Reese Witherspoon’s latest book-to-screen undertaking, a review.

By: Zac Soper, Columnist
Courtesy of BookBub.com

 

Author Taylor Jenkins Reid blew up in the book industry in 2017 with her release of “The Seven Husbands of Evelyn Hugo,” and has maintained popularity with “Daisy Jones & The Six.”

This story brings the Rock ‘n’ Roll life of sex, drugs and music to life. This book was released at the perfect time, as the general public is finally coming off of their Bohemian Rhapsody craze, and now, can experience a similar kind of story in a new media. Narratives following hardcore rocker and ‘take-no-bs’ singer/songwriter, Daisy Jones and “The Six’s” band member Billy Dunne, intertwine, when these artists are signed under the same label and record a collaboration. Daisy then becomes tour opener for The Six, and their voices mesh. This sextet turned septet shakes the world and quickly rises to the top of the charts.  They fly high for a tour or two before the typical troubles of Rock ‘n’ Roll take a toll on each musician in a different way.

The interview/biopic writing style of this book is refreshing and fun. The characters that Reid created feel so real and genuine that Google’s predicted searches when typing ‘is daisy jones’ read: ‘is daisy jones and the six a real band’ and ‘is daisy jones a real person.’ The atmosphere generated from this book makes attachment to the characters instant and strong; which in turn makes every high and low in the book so intense for the reader from the first chapter. This tear jerking, emotionally wrecking book was never boring, and there are numerous Goodreads reviews that start with ‘I finished this book in one sitting’ or ‘I read this whole book in a day.’ These statements go to show just how gripping this story really is.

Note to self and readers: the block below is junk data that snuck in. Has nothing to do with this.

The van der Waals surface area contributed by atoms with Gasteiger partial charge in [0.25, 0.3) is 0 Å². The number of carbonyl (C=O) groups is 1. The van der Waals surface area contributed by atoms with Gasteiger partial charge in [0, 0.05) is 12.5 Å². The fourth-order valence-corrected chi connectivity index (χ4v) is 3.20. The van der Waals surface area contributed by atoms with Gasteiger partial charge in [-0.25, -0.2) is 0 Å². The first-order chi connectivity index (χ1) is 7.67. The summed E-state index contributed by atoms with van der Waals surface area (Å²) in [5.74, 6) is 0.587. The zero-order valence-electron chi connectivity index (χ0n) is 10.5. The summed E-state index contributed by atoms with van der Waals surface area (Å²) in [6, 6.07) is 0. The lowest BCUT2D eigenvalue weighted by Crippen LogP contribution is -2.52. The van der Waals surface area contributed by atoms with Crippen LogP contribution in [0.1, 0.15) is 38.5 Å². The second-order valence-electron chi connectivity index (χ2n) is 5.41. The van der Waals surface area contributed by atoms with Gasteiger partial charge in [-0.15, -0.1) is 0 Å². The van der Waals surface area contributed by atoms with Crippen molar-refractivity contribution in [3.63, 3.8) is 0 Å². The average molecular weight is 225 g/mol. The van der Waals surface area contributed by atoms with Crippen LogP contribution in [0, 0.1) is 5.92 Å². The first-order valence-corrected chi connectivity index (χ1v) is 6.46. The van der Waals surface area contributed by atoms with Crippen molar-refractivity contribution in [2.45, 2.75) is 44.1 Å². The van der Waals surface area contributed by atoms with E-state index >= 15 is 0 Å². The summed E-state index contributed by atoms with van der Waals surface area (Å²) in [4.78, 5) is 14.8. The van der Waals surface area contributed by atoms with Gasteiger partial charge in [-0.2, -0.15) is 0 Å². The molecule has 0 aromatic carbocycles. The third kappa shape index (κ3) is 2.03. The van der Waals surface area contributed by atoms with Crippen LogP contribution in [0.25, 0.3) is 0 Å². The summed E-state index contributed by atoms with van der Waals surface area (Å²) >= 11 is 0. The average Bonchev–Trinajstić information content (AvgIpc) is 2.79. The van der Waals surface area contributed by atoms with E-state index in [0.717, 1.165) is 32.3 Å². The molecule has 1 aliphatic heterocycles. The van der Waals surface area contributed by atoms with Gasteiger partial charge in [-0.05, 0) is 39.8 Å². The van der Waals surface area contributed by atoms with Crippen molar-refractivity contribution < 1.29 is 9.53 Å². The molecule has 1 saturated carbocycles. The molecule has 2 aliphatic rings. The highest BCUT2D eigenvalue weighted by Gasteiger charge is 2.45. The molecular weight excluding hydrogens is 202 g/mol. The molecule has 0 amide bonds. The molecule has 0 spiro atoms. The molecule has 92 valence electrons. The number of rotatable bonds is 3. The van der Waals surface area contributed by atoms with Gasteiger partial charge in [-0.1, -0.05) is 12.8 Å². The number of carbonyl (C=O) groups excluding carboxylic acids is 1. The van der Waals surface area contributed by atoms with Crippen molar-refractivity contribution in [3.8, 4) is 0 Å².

Another exciting aspect of this book is the little sticker on the cover that reads “Reese’s Bookclub.” Actress and producer Reese Witherspoon chose this book for her book club pick. With Witherspoon’s history in turning books into films, this could possibly be a sign we’re getting a TV mini-series based on this book sometime in the future. And after reading this, I can totally see the story coming to life, it already does well enough in print, I can only imagine it will get better cinematically.

This book is well deserving of all of its praise. The only reason it lost a star from me was that some of the issues experienced by minor characters got thrown to the wayside in the middle of the book. I understand that Daisy and Billy are the main characters, but the balance of narrative perspective was thrown off throughout most of the book. I would’ve liked to see Reid develop these side characters further. I still highly recommend the book regardless.

4/5.

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